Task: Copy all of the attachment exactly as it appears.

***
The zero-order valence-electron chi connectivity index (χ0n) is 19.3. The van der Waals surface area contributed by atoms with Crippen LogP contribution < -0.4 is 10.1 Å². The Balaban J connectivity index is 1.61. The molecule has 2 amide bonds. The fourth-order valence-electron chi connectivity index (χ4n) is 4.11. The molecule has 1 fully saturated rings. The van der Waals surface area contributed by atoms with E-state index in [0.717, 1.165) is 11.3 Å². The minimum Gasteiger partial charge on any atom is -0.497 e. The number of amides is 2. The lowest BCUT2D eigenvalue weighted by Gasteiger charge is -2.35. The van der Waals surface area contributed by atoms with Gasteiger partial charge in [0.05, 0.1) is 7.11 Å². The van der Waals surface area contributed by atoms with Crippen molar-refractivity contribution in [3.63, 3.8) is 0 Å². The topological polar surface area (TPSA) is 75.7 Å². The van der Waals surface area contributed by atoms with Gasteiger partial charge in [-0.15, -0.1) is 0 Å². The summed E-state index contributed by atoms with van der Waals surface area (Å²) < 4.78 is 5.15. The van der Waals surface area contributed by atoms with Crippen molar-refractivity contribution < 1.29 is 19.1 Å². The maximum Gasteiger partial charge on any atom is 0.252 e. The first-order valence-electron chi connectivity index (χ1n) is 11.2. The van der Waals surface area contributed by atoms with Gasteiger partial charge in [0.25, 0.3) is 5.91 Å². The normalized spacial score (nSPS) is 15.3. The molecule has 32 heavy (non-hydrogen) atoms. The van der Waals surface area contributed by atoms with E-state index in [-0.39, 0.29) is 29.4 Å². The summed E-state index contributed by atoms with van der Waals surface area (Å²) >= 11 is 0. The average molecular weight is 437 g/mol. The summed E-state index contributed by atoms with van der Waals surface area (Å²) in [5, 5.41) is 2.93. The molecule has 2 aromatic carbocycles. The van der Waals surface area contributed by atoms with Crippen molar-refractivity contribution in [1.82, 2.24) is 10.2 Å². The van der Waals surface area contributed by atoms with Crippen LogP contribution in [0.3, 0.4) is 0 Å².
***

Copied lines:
The zero-order valence-electron chi connectivity index (χ0n) is 19.3. The van der Waals surface area contributed by atoms with Crippen LogP contribution < -0.4 is 10.1 Å². The Balaban J connectivity index is 1.61. The molecule has 2 amide bonds. The fourth-order valence-electron chi connectivity index (χ4n) is 4.11. The molecule has 1 fully saturated rings. The van der Waals surface area contributed by atoms with E-state index in [0.717, 1.165) is 11.3 Å². The minimum Gasteiger partial charge on any atom is -0.497 e. The number of amides is 2. The lowest BCUT2D eigenvalue weighted by Gasteiger charge is -2.35. The van der Waals surface area contributed by atoms with Gasteiger partial charge in [0.05, 0.1) is 7.11 Å². The van der Waals surface area contributed by atoms with Crippen molar-refractivity contribution in [3.63, 3.8) is 0 Å². The topological polar surface area (TPSA) is 75.7 Å². The van der Waals surface area contributed by atoms with Gasteiger partial charge in [-0.15, -0.1) is 0 Å². The summed E-state index contributed by atoms with van der Waals surface area (Å²) < 4.78 is 5.15. The van der Waals surface area contributed by atoms with Crippen molar-refractivity contribution < 1.29 is 19.1 Å². The maximum Gasteiger partial charge on any atom is 0.252 e. The first-order valence-electron chi connectivity index (χ1n) is 11.2. The van der Waals surface area contributed by atoms with Gasteiger partial charge in [0.25, 0.3) is 5.91 Å². The normalized spacial score (nSPS) is 15.3. The molecule has 32 heavy (non-hydrogen) atoms. The van der Waals surface area contributed by atoms with E-state index in [-0.39, 0.29) is 29.4 Å². The summed E-state index contributed by atoms with van der Waals surface area (Å²) >= 11 is 0. The average molecular weight is 437 g/mol. The summed E-state index contributed by atoms with van der Waals surface area (Å²) in [5, 5.41) is 2.93. The molecule has 2 aromatic carbocycles. The van der Waals surface area contributed by atoms with Crippen molar-refractivity contribution in [1.82, 2.24) is 10.2 Å². The van der Waals surface area contributed by atoms with Crippen LogP contribution in [0.3, 0.4) is 0 Å².